One of the driest, most undiscovered places in the world exists in South Africa, in the Namib Desert. The Southern region of the desert is mostly unexplored. It’s also said to be one of the earth’s oldest deserts. Namib means “vast place” in the language of Khoekhoegowab, which is certainly fitting for this dry, desolate place. Overall, it’s a gorgeous landscape with contrasting colors that’ll shock you with its beauty. Just look at those dunes against the ocean, it looks like a place from Mars (via Flamingoof).
Bazaruto Island is heaven on earth. It’s known as “The Pearl of the Indian Ocean,” and lives up to its name. The island is located off the coast of Mozambique and boasts incredible landscapes of coral and dunes created by the erosion of the Limpopo River. It’s suspended in the middle of the ocean and is a landscape that not many people will ever see in their lifetime. Calling it pristine is an understatement, and you’ll probably never want to leave once you step foot on its soft sand and take a dip in the blue water (via Hostelworld).
Sri Lanka is an island country south of India. It boasts wild elephants, spectacular waterfalls, and some of the best surfing in the world. Even though it’s quite touristy, it’s still one of the most undiscovered places in the world. Backpackers and travelers flock to its beaches and hillsides, and once you set foot on the island, you’ll see why. Jaffna is a vibrant city with a Hindu Temple and pre-colonial artifacts. It’s a city where you’ll learn about the history of Sri Lanka in a way that many people miss out on (via Hostelworld).
Home to the Konyak Tribe, Nagaland is where you’ll find some of the last living headhunters in the world. Before the 1970s, the tribes in Nagaland used to fight until death. The winner would keep the skull as a trophy and wear it symbolically wear a golden skull around their neck to show how many people they’ve killed. While this may sound terrifying, they don’t practice this anymore. Christian missionaries came in and stopped the practices in the 1970s. One of the biggest draws about visiting the tribe is seeing the men with their tattooed faces. It’s quite the journey to get here, it involves an overnight bus and another four-hour jeep ride. But overall it’s worth the journey (via Tour My India).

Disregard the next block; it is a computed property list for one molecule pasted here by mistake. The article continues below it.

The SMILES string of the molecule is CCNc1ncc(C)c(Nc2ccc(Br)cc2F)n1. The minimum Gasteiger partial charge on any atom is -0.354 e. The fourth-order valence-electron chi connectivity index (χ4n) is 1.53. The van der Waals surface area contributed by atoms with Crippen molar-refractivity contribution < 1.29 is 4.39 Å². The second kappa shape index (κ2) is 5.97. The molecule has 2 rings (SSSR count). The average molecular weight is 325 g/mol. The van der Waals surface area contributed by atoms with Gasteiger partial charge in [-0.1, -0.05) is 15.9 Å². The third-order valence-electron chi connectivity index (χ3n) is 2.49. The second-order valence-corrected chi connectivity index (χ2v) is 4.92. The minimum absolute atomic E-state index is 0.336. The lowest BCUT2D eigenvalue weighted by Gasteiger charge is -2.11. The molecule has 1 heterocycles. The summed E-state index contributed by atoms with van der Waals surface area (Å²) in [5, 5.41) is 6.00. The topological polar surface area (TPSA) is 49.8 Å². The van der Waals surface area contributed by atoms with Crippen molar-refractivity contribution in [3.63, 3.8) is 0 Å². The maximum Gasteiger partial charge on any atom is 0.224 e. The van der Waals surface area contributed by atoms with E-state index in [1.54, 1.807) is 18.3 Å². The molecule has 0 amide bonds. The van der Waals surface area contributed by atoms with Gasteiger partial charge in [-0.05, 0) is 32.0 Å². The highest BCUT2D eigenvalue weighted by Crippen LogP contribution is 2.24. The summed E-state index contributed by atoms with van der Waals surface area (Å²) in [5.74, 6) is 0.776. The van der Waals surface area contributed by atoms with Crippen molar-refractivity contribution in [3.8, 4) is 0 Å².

It may come as a surprise that Paris is on this list considering it one of the most touristy places in the world. With the Eiffel Tower, cafes, restaurants, and wine, many people from around the world flock to this city. It’s also one of the most romantic destinations in the world since love is certainly in the air. But there are more undiscovered places in Paris to fall in love with, and one of them is Belleville. It is a neighborhood that’s packed full of culture and charm. It has gorgeous street art, crepes, and hipster hangouts that most people miss out on when they visit Paris (via Hostelworld).
You’ve probably heard of Bogota, Colombia, but you may not have heard of the river Caño Cristales. There are numerous undiscovered places in Colombia, and that’s one of them. Seriously, it’s so spectacular it should be considered the eighth wonder of the world. This is where you’ll find waterfalls and rare local flora you’ll only see here. For half of the year, Caño Cristales takes on a vibrant beautiful yellow, green, red, and black color. This is because of the ‘macarenia clavigeria’ phenomenon, which is a plant. This plant has magic powers because it turns an entire river into a rainbow wonderland (via Hostelworld).
Japan is another island in the world that’s full of undiscovered places. Most people visit Tokyo, and for good reason. But there’s way more to the country than meets the eye. The island Ishigaki is home to green cliffs and cerulean blue water. This is where you’ll find paradise, nestled amongst big cities with towering buildings. It almost looks like you’ve stepped foot into the Caribbean. Kabira Bay is another sight on the island you can’t miss (via Hostelworld).
Even though Cape Melville is only 900 miles from Brisbane, an incredibly popular city in Australia, it’s still one of the most undiscovered places on earth. The rainforest habitat is a stark contrast to the bustling city, and it’s here where you can immerse yourself in the lush greenery and flora, and fauna of Australia. It’s considered one of the lost worlds of Australia, and the most distinctive part of the national park is its granite boulder pile (via Mental Floss).
Because China is one of the biggest countries in the world, it may come as no surprise that it’s also full of undiscovered places. The Salween River runs directly through China and Thailand. It’s one of the longest rivers in Southeast Asia, which is why there’s so much beautiful land along the banks. It’s also home to vast marine life and plants deep underneath the river’s surface (via Flamingoof).
The Andaman Islands are a chain of islands in the Indian Ocean. Havelock Island is the most visited one of the bunch since it’s the easiest to get to. But the further out you go, the more rugged islands you’ll come across, Little Andaman being one of them. It’s one of the most undiscovered places in India and is home to crocodiles, jungles, and pristine beaches. Not many people make the long boat journey to Little Andaman, but those who do are grateful. You’ll have the entire island to yourself. That’s rare nowadays (via Thrillophilia).